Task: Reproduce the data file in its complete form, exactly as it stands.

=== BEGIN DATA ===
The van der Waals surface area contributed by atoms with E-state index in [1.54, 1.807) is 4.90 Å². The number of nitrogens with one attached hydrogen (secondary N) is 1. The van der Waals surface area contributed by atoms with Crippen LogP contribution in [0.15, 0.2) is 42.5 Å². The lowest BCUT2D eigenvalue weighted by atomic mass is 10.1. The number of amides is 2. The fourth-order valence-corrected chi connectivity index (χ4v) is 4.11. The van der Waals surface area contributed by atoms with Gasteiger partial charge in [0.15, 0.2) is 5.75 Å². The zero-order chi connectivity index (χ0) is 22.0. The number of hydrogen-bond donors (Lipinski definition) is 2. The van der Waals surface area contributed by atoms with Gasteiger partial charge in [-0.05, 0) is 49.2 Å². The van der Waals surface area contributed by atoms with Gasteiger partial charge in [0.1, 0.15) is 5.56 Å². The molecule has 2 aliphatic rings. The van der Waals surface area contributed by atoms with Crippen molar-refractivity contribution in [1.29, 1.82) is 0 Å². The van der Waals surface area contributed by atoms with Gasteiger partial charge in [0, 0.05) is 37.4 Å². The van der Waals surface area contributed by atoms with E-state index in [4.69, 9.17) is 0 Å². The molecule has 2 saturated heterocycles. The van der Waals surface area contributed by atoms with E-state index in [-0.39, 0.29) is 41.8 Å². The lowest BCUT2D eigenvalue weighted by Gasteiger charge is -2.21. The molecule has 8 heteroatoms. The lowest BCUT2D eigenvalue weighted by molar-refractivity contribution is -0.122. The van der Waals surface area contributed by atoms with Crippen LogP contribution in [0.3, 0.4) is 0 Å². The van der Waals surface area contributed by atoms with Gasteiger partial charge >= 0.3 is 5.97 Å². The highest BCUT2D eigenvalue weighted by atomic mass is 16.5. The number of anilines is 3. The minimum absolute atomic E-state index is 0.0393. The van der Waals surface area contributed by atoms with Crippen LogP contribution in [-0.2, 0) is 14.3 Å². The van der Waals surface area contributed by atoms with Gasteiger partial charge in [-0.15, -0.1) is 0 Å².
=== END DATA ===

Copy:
The van der Waals surface area contributed by atoms with E-state index in [1.54, 1.807) is 4.90 Å². The number of nitrogens with one attached hydrogen (secondary N) is 1. The van der Waals surface area contributed by atoms with Crippen LogP contribution in [0.15, 0.2) is 42.5 Å². The lowest BCUT2D eigenvalue weighted by atomic mass is 10.1. The number of amides is 2. The fourth-order valence-corrected chi connectivity index (χ4v) is 4.11. The van der Waals surface area contributed by atoms with Gasteiger partial charge in [0.15, 0.2) is 5.75 Å². The zero-order chi connectivity index (χ0) is 22.0. The number of hydrogen-bond donors (Lipinski definition) is 2. The van der Waals surface area contributed by atoms with Gasteiger partial charge in [-0.05, 0) is 49.2 Å². The van der Waals surface area contributed by atoms with Gasteiger partial charge in [0.1, 0.15) is 5.56 Å². The molecule has 2 aliphatic rings. The van der Waals surface area contributed by atoms with Crippen molar-refractivity contribution in [1.29, 1.82) is 0 Å². The van der Waals surface area contributed by atoms with Gasteiger partial charge in [0, 0.05) is 37.4 Å². The van der Waals surface area contributed by atoms with E-state index in [4.69, 9.17) is 0 Å². The molecule has 2 saturated heterocycles. The van der Waals surface area contributed by atoms with E-state index in [-0.39, 0.29) is 41.8 Å². The lowest BCUT2D eigenvalue weighted by Gasteiger charge is -2.21. The molecule has 8 heteroatoms. The lowest BCUT2D eigenvalue weighted by molar-refractivity contribution is -0.122. The van der Waals surface area contributed by atoms with Crippen LogP contribution in [0.3, 0.4) is 0 Å². The van der Waals surface area contributed by atoms with Gasteiger partial charge >= 0.3 is 5.97 Å². The highest BCUT2D eigenvalue weighted by atomic mass is 16.5. The number of anilines is 3. The minimum absolute atomic E-state index is 0.0393. The van der Waals surface area contributed by atoms with Crippen LogP contribution in [-0.2, 0) is 14.3 Å². The van der Waals surface area contributed by atoms with Gasteiger partial charge in [-0.15, -0.1) is 0 Å².